It is widely recognised that the foreign aid system - of which every country in the world is a part - is in need of drastic overhaul. There are conflicting opinions as to what should be done. Some call for dramatic increases to achieve longstanding promises. Others bang the drum for cutting it altogether, and suggest putting the fate of poor and vulnerable people in the hands of markets or business. A few argue that what is needed is creative, innovative transformation. The arguments in Aid on the Edge of Chaos are firmly in the third of these categories.
In this ground-breaking book, Ben Ramalingam shows that the linear, mechanistic models and assumptions that foreign aid is built on are more at home in early twentieth century industry than in the dynamic, complex world we face today.
The reality is that economies and societies are less like machines and more like ecosystems. Aid on the Edge of Chaos explores how thinkers and practitioners in economics, business, and public policy have started to embrace new, ecologically literate approaches to thinking and acting, informed by the ideas of complex adaptive systems research. It showcases insights, experiences, and dramatic results of a growing network of practitioners, researchers, and policy makers who are applying a complexity-informed approach to aid challenges.
From transforming approaches to child malnutrition, to rethinking process of macroeconomic growth, from rural Vietnam to urban Columbia, Aid on the Edge of Chaos shows how embracing the ideas of complex systems thinking can help make foreign aid more relevant, more appropriate, more innovative, and more catalytic. It argues that taking on these ideas will be a vital part of the transformation of aid, from a post-WW2 mechanism of resource transfer, to a truly innovative and dynamic form of global cooperation fit for the twenty-first century.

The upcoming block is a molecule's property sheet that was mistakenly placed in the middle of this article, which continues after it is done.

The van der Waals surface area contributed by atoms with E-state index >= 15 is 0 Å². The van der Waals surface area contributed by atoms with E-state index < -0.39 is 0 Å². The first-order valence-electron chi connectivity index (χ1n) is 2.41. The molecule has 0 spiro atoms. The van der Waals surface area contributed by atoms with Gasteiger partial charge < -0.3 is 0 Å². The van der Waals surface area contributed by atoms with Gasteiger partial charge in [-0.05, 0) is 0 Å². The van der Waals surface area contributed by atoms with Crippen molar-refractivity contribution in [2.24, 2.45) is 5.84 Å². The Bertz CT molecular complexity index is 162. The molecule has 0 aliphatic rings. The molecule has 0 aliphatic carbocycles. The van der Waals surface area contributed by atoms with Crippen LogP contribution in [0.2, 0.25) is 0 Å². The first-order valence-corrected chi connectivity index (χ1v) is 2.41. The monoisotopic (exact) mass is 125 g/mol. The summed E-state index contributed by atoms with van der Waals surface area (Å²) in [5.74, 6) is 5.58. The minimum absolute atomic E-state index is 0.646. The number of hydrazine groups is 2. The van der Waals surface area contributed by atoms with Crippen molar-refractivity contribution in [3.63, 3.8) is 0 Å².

|Publisher:||Oxford University Press|
|Product dimensions:||6.00(w) x 9.10(h) x 0.90(d)|
About the Author
Ben Ramalingam, Independent consultant and writer
Ben Ramalingam is an independent consultant and writer specialising on international development and humanitarian issues. He has worked with and advised dozens of development and humanitarian organisations including UN agencies, NGOs, Red Cross, and government agencies. He holds honorary positions the London School of Economics, the Overseas Development Institute, and the Institute of Development Studies at Sussex University.
Table of Contents
Preface: globalization, development, and complexity
Part 1: The way aid works
1. A system to change 'the system'?
2. Thinking inside the box
3. Strategic mismanagement
4. The goats in the machine
5. Watching the watchmen
6. Part 1 epilogue-global Fordlandia?
Part 2: The way the world works
7. Introducing complexity
8. More than, and different to, the parts
9. The madness of men
10. Falling off cliffs
11. The devil is in the dynamics
12. Part 2 epilogue-what lies between order and chaos?
Part 3: The way aid could work
13. From Bali, with complexity
14. Systemic learning
15. Adaptive strategies
16. Networked organizations
17. Dynamic change
18. Part 3 epilogue-moving beyond panaceas
19. Aid on the edge of chaos